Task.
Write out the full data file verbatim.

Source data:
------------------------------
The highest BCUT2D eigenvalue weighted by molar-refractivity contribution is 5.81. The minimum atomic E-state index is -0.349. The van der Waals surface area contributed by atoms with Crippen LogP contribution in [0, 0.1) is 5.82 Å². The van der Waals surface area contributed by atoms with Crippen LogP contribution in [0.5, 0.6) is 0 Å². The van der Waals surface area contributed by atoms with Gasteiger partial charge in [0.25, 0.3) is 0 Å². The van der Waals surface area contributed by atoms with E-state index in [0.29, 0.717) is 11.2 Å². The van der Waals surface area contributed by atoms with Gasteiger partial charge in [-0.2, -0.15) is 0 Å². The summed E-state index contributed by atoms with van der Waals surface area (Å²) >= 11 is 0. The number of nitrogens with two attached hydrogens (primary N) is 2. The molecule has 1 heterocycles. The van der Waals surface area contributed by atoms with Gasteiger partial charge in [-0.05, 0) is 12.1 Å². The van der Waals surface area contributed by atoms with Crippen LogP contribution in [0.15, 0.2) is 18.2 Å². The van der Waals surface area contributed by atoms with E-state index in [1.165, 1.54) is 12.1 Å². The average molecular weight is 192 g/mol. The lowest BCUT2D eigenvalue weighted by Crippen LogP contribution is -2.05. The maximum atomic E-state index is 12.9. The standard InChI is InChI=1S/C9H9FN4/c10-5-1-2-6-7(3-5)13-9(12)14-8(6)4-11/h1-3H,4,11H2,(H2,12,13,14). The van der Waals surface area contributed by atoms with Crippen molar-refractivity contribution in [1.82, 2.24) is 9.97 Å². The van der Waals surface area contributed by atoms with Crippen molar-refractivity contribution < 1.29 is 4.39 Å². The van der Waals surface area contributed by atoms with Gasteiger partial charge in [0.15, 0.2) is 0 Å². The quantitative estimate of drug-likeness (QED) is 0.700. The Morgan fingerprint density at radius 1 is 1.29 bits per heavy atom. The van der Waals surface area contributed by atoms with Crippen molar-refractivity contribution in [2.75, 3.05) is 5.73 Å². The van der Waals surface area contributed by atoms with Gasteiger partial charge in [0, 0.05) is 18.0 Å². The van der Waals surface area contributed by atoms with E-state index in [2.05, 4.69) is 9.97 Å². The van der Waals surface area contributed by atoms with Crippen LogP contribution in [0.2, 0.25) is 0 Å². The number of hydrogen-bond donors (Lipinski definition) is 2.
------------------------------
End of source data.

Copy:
The highest BCUT2D eigenvalue weighted by molar-refractivity contribution is 5.81. The minimum atomic E-state index is -0.349. The van der Waals surface area contributed by atoms with Crippen LogP contribution in [0, 0.1) is 5.82 Å². The van der Waals surface area contributed by atoms with Crippen LogP contribution in [0.5, 0.6) is 0 Å². The van der Waals surface area contributed by atoms with Gasteiger partial charge in [0.25, 0.3) is 0 Å². The van der Waals surface area contributed by atoms with E-state index in [0.29, 0.717) is 11.2 Å². The van der Waals surface area contributed by atoms with Gasteiger partial charge in [-0.2, -0.15) is 0 Å². The summed E-state index contributed by atoms with van der Waals surface area (Å²) >= 11 is 0. The number of nitrogens with two attached hydrogens (primary N) is 2. The molecule has 1 heterocycles. The van der Waals surface area contributed by atoms with Gasteiger partial charge in [-0.05, 0) is 12.1 Å². The van der Waals surface area contributed by atoms with Crippen LogP contribution in [0.15, 0.2) is 18.2 Å². The van der Waals surface area contributed by atoms with E-state index in [1.165, 1.54) is 12.1 Å². The average molecular weight is 192 g/mol. The lowest BCUT2D eigenvalue weighted by Crippen LogP contribution is -2.05. The maximum atomic E-state index is 12.9. The standard InChI is InChI=1S/C9H9FN4/c10-5-1-2-6-7(3-5)13-9(12)14-8(6)4-11/h1-3H,4,11H2,(H2,12,13,14). The van der Waals surface area contributed by atoms with Crippen molar-refractivity contribution in [1.82, 2.24) is 9.97 Å². The van der Waals surface area contributed by atoms with Crippen molar-refractivity contribution < 1.29 is 4.39 Å². The van der Waals surface area contributed by atoms with Gasteiger partial charge in [0.15, 0.2) is 0 Å². The quantitative estimate of drug-likeness (QED) is 0.700. The Morgan fingerprint density at radius 1 is 1.29 bits per heavy atom. The van der Waals surface area contributed by atoms with Crippen molar-refractivity contribution in [2.75, 3.05) is 5.73 Å². The van der Waals surface area contributed by atoms with Gasteiger partial charge in [0, 0.05) is 18.0 Å². The van der Waals surface area contributed by atoms with E-state index in [2.05, 4.69) is 9.97 Å². The van der Waals surface area contributed by atoms with Crippen LogP contribution in [0.2, 0.25) is 0 Å². The number of hydrogen-bond donors (Lipinski definition) is 2.